At this year’s Fiesta Arts Fair, dozens of tiny hands were hard at work using rolling pins, smashing, squeezing and molding pieces of clay into fun shapes that fit their wildest imaginations. They created dogs, bowls of spaghetti, horses, nests and even Swiss cheese, all with intense focus and smiles on their faces. For UTSA Southwest educators, sights like this can be seen just about any day of the week as part of the school’s community art programs.
In the summer of 2022, San Antonio’s beloved Southwest School of Art, integrated with UTSA to create UTSA Southwest, continuing the school’s legacy of fine art education for the San Antonio community. Along with the youth programs, the adult art classes have long been a favorite with a loyal following year after year with classes in a variety of media such as printmaking, weaving, glass sculpture and watercolor painting. Both the adult and youth art classes are a part of UTSA Professional and Continuing Education (PaCE).
UTSA Southwest is also building on a strong foundation to grow the Bachelor of Fine Arts program, now situated within the UTSA School of Art in the College of Liberal and Fine Arts.
While the academic and community art programs grow, it is the rich legacy of youth art that has even more innovative programming than ever, both on the UTSA Southwest Campus and with partners across the city. Providing art education for youth has been an important priority in the institution’s mission since the school’s founding more than 50 years ago when a group of local art educators met at La Villita in downtown San Antonio to offer art classes on the weekends after discovering the lack of access to art education in some San Antonio communities.
“Our mission is to create accessibility for the young artists of San Antonio and to have different access points to our programs,” says Patricia Morales, UTSA Director of Young Artist Programs. “I think that being able to break down barriers at a younger age for our populations in San Antonio is important, and also getting them connected to an institution of higher learning at an early age is important.”
On some days, families can be seen working with clay, painting or making origami. On others, teens gather in the Teen Studio Intensive after a long day of school to hone their art skills.
The programs offered include Saturday Morning Discovery, B-Movie Cinema Club, Kids Initiating Design Solutions (KIDS) Elementary Architecture Program, Teen Studio Intensive, the Summer Art Studio and the Nature of Art camps that are held at Confluence Park in partnership with the San Antonio River Foundation. UTSA Southwest also works with local school districts to assist with the programming.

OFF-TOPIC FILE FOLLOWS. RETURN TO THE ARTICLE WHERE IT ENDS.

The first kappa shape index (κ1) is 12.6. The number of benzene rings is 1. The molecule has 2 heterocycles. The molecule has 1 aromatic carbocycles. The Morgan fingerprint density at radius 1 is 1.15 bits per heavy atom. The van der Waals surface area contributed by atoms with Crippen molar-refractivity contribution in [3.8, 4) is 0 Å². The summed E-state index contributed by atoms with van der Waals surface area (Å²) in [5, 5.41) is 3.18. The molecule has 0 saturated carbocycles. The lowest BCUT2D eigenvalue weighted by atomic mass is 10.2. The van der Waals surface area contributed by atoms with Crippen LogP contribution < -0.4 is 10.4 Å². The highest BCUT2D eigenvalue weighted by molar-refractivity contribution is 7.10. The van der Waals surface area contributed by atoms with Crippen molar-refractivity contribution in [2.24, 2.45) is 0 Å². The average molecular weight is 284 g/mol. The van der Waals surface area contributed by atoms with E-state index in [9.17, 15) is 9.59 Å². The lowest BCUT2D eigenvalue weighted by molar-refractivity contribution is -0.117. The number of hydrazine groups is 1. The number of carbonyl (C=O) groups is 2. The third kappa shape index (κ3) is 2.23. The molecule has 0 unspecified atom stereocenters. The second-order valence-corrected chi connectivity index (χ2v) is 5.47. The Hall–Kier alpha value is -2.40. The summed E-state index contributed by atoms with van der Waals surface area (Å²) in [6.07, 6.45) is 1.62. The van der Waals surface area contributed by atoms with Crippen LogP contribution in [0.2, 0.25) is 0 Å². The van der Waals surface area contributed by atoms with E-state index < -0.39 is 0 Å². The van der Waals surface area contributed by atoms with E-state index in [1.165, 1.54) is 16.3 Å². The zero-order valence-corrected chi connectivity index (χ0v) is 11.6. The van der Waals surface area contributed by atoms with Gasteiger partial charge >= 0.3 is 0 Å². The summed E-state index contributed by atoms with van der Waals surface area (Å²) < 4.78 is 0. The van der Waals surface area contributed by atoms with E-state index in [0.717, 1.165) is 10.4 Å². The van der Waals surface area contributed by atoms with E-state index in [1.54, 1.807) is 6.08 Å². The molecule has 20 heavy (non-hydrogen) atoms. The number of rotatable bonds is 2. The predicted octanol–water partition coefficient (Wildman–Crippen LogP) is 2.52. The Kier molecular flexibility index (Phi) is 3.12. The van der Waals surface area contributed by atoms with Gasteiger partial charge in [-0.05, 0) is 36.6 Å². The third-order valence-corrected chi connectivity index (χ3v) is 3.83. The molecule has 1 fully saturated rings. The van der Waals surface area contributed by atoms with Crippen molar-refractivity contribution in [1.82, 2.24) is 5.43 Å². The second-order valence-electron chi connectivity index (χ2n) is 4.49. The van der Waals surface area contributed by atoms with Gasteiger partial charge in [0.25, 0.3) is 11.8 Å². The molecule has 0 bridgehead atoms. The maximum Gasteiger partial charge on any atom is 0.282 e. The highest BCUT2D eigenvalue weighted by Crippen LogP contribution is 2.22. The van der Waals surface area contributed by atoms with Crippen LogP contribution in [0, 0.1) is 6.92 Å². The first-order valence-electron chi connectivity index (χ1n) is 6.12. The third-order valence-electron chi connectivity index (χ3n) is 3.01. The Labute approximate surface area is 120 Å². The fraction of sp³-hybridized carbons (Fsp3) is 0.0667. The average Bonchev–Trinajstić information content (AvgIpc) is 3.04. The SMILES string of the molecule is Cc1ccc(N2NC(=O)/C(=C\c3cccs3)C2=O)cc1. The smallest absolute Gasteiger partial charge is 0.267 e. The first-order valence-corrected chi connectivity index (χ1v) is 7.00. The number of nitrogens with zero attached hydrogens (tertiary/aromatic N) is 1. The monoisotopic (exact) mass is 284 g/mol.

“Saturday Morning Discovery is our legacy program that started it all. It’s a free two-hour program on Saturdays where families can sign up for a month at a time,” Morales says.
Morales adds that the weekend program serves as an entry point into the other young artists programs and allows families to familiarize themselves with the campus. Those who are interested in exploring the arts even further can enroll in the Summer Art Studio classes, with over 100 courses taught by 40 local artists and art educators. It’s the most comprehensive and largest K-12 summer arts experience in the city and has scholarships available.
Currently, UTSA Southwest community youth programs serve about 1,500 local students and another 500 youth in schools and social service agencies.
With the programs now part of UTSA, Morales says she has many hopes and goals for the programs to evolve.
“One of my dreams is to create a really intensive summer program for high school students who are interested in working on a portfolio to get into college,” Morales says. “Getting the opportunity to experience something like that can really impact the trajectory of their education and creative pursuit. This program could be a direct connection to registration for the UTSA School of Art.”
Morales emphasizes that the art classes at UTSA Southwest are having a big impact on students, especially as families search for new ways to improve the mental health of their children and teens.
“We know when students have access to creative processes, it shows them to be creative thinkers. Their critical thinking skills are heightened. Their ability to try something, fail at something and try again is really important,” she says. “We want to encourage the youth to be individual thinkers. We want them to be able to use their voice.”
For Gianna Carruth, a freshman at the North East School of the Arts High School, the teen program has been a meaningful experience.
“This is a safe space for me. I really come here to escape and get away from school work and life as a teenager. I just love that I can work on my art and that’s it,” Carruth says. “I think what drew me to this program was the creative freedom we’re allowed to have and explore. We can express our own thoughts and feelings.”
Morales, who has been working on the programs for about 10 years, says she’s seen and heard firsthand the impact these programs have on the youth.
“We’ve seen so many students flourish. Probably the ones that have been most meaningful have been our teen programs,” Morales says. “A lot of our youth have been going through a lot with COVID, stuff going on in their community, and their identities. We’ve had parents tell us we have saved their children’s lives. Before this program they were worried about what their student may
do to themselves or may be faced with. After being in the program, their students feel safe, creative, respected and successful. The trajectory of these student’s lives has been totally changed by
“Seeing their growth is the most rewarding thing,” Morales continues. “Seeing the joy they get to have when they show off their work to the people they love and seeing the personal growth they have as just people — I think that is the most rewarding thing I’ve seen.”